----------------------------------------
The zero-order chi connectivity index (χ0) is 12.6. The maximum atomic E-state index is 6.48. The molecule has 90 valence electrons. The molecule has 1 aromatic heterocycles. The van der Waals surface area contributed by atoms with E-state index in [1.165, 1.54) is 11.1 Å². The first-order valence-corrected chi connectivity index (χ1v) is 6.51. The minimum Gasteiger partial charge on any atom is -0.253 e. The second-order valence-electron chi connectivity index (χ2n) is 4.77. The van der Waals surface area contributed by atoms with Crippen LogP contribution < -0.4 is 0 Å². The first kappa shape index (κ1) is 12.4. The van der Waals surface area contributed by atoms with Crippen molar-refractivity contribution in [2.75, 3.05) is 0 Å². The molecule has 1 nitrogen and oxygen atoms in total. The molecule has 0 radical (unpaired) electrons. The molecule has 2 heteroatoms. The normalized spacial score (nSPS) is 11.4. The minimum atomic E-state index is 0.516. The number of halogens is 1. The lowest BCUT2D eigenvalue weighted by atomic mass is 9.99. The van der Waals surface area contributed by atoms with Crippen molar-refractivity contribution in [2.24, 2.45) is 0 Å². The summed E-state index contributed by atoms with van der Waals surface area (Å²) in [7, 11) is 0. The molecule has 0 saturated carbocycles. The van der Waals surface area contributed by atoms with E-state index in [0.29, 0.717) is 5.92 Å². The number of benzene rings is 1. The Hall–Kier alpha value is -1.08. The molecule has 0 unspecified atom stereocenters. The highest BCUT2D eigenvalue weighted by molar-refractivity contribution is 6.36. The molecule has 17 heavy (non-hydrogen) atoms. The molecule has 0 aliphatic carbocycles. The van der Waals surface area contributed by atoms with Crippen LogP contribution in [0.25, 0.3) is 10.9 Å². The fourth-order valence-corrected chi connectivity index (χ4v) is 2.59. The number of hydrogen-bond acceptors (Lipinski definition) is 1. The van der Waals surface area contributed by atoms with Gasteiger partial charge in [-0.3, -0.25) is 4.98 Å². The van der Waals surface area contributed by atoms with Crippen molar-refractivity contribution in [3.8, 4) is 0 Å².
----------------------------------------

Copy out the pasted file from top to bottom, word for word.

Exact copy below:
The zero-order chi connectivity index (χ0) is 12.6. The maximum atomic E-state index is 6.48. The molecule has 90 valence electrons. The molecule has 1 aromatic heterocycles. The van der Waals surface area contributed by atoms with E-state index in [1.165, 1.54) is 11.1 Å². The first-order valence-corrected chi connectivity index (χ1v) is 6.51. The minimum Gasteiger partial charge on any atom is -0.253 e. The second-order valence-electron chi connectivity index (χ2n) is 4.77. The van der Waals surface area contributed by atoms with Crippen LogP contribution < -0.4 is 0 Å². The first kappa shape index (κ1) is 12.4. The van der Waals surface area contributed by atoms with Crippen molar-refractivity contribution in [2.75, 3.05) is 0 Å². The molecule has 1 nitrogen and oxygen atoms in total. The molecule has 0 radical (unpaired) electrons. The molecule has 2 heteroatoms. The normalized spacial score (nSPS) is 11.4. The minimum atomic E-state index is 0.516. The number of halogens is 1. The lowest BCUT2D eigenvalue weighted by atomic mass is 9.99. The van der Waals surface area contributed by atoms with Crippen molar-refractivity contribution in [2.24, 2.45) is 0 Å². The summed E-state index contributed by atoms with van der Waals surface area (Å²) in [7, 11) is 0. The molecule has 0 saturated carbocycles. The van der Waals surface area contributed by atoms with E-state index in [0.29, 0.717) is 5.92 Å². The number of benzene rings is 1. The Hall–Kier alpha value is -1.08. The molecule has 0 unspecified atom stereocenters. The highest BCUT2D eigenvalue weighted by molar-refractivity contribution is 6.36. The molecule has 17 heavy (non-hydrogen) atoms. The molecule has 0 aliphatic carbocycles. The van der Waals surface area contributed by atoms with Crippen LogP contribution in [0.25, 0.3) is 10.9 Å². The fourth-order valence-corrected chi connectivity index (χ4v) is 2.59. The number of hydrogen-bond acceptors (Lipinski definition) is 1. The van der Waals surface area contributed by atoms with Gasteiger partial charge in [-0.3, -0.25) is 4.98 Å². The van der Waals surface area contributed by atoms with Crippen molar-refractivity contribution in [3.8, 4) is 0 Å².